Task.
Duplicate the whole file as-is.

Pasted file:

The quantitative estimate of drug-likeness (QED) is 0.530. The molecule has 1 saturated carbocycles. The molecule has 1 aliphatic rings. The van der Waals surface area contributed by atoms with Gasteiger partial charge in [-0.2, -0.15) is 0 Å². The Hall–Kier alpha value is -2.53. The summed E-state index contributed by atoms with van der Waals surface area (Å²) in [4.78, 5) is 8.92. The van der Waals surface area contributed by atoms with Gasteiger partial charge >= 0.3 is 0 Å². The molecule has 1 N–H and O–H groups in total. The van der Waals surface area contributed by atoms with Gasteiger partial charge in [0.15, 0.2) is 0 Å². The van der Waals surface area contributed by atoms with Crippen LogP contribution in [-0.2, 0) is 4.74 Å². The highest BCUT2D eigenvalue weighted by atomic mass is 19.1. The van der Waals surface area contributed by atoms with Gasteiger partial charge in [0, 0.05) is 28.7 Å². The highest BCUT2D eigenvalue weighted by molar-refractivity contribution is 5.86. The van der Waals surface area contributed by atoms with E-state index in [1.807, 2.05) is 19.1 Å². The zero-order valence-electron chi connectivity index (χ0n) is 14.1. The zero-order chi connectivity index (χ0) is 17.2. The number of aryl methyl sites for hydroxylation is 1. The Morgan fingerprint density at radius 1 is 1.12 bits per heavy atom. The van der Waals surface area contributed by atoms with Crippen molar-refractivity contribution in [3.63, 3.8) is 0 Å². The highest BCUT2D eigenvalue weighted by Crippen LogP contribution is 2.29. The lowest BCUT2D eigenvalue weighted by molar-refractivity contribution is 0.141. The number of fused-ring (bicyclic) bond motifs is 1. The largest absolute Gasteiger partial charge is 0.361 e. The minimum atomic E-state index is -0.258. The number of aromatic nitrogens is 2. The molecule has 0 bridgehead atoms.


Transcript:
The quantitative estimate of drug-likeness (QED) is 0.530. The molecule has 1 saturated carbocycles. The molecule has 1 aliphatic rings. The van der Waals surface area contributed by atoms with Gasteiger partial charge in [-0.2, -0.15) is 0 Å². The Hall–Kier alpha value is -2.53. The summed E-state index contributed by atoms with van der Waals surface area (Å²) in [4.78, 5) is 8.92. The van der Waals surface area contributed by atoms with Gasteiger partial charge >= 0.3 is 0 Å². The molecule has 1 N–H and O–H groups in total. The van der Waals surface area contributed by atoms with Gasteiger partial charge in [0.15, 0.2) is 0 Å². The van der Waals surface area contributed by atoms with Crippen LogP contribution in [-0.2, 0) is 4.74 Å². The highest BCUT2D eigenvalue weighted by atomic mass is 19.1. The van der Waals surface area contributed by atoms with Gasteiger partial charge in [0, 0.05) is 28.7 Å². The highest BCUT2D eigenvalue weighted by molar-refractivity contribution is 5.86. The van der Waals surface area contributed by atoms with E-state index in [1.807, 2.05) is 19.1 Å². The zero-order valence-electron chi connectivity index (χ0n) is 14.1. The zero-order chi connectivity index (χ0) is 17.2. The number of aryl methyl sites for hydroxylation is 1. The Morgan fingerprint density at radius 1 is 1.12 bits per heavy atom. The van der Waals surface area contributed by atoms with Crippen molar-refractivity contribution in [3.63, 3.8) is 0 Å². The highest BCUT2D eigenvalue weighted by Crippen LogP contribution is 2.29. The lowest BCUT2D eigenvalue weighted by molar-refractivity contribution is 0.141. The number of fused-ring (bicyclic) bond motifs is 1. The largest absolute Gasteiger partial charge is 0.361 e. The minimum atomic E-state index is -0.258. The number of aromatic nitrogens is 2. The molecule has 0 bridgehead atoms.